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Issue Date: November 2006

What the butler heard

1 November 2006

One of the things journalists are always stumbling upon is gossip and rumours, all of which are denied when you try to get official comment and most of which turn out to be true - to some degree. For example, the journalistically non-biased SABC news has received a directive that states there will be no more reporting on crime - except in exceptional circumstances. That is what one calls a mature approach by government - too incompetent to deal with a problem so we just pretend it is not there. Of course that is just a rumour....
One of the latest rumours in the ICT space, one that has already been published in a daily tabloid, is another bit of Telkom speculation - that may be old news by the time you read this.
The rumour is that everyone's most hated telecommunications provider is trying to expand its reach into Africa by selling its stake in Vodacom and buying MTN. Just like swapping the green socks for the blue ones at your favourite Woolies.
This speculation is derived from the talks Telkom supposedly has held with Vodafone, Vodacom's other shareholder. Word has it Vodafone wants to move into Africa, but wants to drive this from Europe. Nobody I have spoken to thinks this is a great idea, since Europeans in their spiffy suits have a lot to say in Africa but accomplish very little. It seems Vodafone is set on adopting a 'selling mini-skirts to the Taliban' approach in Africa.
If this rumour turns out to be true, it would make sense for Telkom to be looking at an established African player like MTN, a company with a north-bound vision, instead of playing second fiddle to a bunch of Europeans seemingly headed for obscurity in Africa - as someone who never said a thing did not mention. Vodafone would probably end up owning Vodacom and thus a healthy slice of the local cellular market, as well as a few existing African operations.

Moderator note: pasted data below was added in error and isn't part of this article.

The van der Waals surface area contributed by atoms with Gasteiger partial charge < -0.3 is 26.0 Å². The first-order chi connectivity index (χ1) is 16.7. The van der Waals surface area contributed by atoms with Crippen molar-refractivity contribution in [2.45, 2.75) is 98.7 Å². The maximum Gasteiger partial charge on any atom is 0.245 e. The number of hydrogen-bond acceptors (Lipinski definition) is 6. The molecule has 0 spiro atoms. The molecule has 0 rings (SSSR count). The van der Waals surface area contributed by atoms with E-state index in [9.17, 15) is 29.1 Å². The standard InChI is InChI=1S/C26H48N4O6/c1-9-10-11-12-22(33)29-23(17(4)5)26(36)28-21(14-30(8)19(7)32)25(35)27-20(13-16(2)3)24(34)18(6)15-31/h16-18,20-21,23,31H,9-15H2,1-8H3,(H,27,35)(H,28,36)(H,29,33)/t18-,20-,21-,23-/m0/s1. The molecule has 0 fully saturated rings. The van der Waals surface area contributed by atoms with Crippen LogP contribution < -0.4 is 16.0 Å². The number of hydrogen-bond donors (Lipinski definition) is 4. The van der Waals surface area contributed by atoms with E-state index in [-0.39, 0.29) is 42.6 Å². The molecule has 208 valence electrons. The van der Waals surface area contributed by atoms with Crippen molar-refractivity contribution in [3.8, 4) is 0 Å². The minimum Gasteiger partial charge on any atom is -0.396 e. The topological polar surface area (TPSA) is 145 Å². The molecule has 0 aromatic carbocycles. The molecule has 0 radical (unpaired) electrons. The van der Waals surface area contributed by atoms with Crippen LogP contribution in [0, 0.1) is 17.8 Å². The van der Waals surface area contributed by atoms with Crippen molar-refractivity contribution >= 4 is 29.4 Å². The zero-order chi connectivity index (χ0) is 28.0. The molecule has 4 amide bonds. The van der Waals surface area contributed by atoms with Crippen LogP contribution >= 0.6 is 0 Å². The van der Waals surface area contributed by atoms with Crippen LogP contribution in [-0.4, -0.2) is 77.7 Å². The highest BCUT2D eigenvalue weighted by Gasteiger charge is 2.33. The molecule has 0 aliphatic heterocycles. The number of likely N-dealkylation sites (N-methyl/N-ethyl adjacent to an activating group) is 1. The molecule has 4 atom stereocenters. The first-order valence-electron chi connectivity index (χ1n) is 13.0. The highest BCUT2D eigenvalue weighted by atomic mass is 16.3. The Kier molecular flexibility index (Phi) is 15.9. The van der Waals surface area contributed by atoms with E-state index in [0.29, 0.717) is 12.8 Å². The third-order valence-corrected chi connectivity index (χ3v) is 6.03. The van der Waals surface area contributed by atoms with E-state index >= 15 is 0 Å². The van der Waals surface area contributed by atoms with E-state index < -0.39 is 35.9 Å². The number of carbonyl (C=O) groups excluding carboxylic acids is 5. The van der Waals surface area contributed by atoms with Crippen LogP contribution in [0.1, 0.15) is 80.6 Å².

Of course this is all rumour and speculation at the time of writing, although it does leave some questions hanging. For example, why would a company buy into a local organisation only to neglect its potential in Africa?
On the other hand, it makes sense. Telkom must realise its free lunch (and breakfast and dinner) is nearly over and must look at other under-privileged markets to keep the loot flowing in - and laying cables in Africa at this stage would be stupid. While some may despise the business ethics of Telkom, nobody can say the company is stupid.
So now we wait until something happens to either prove or disprove the rumours. Feel free to send your own rumours and gossip to in the meantime.
Andrew Seldon

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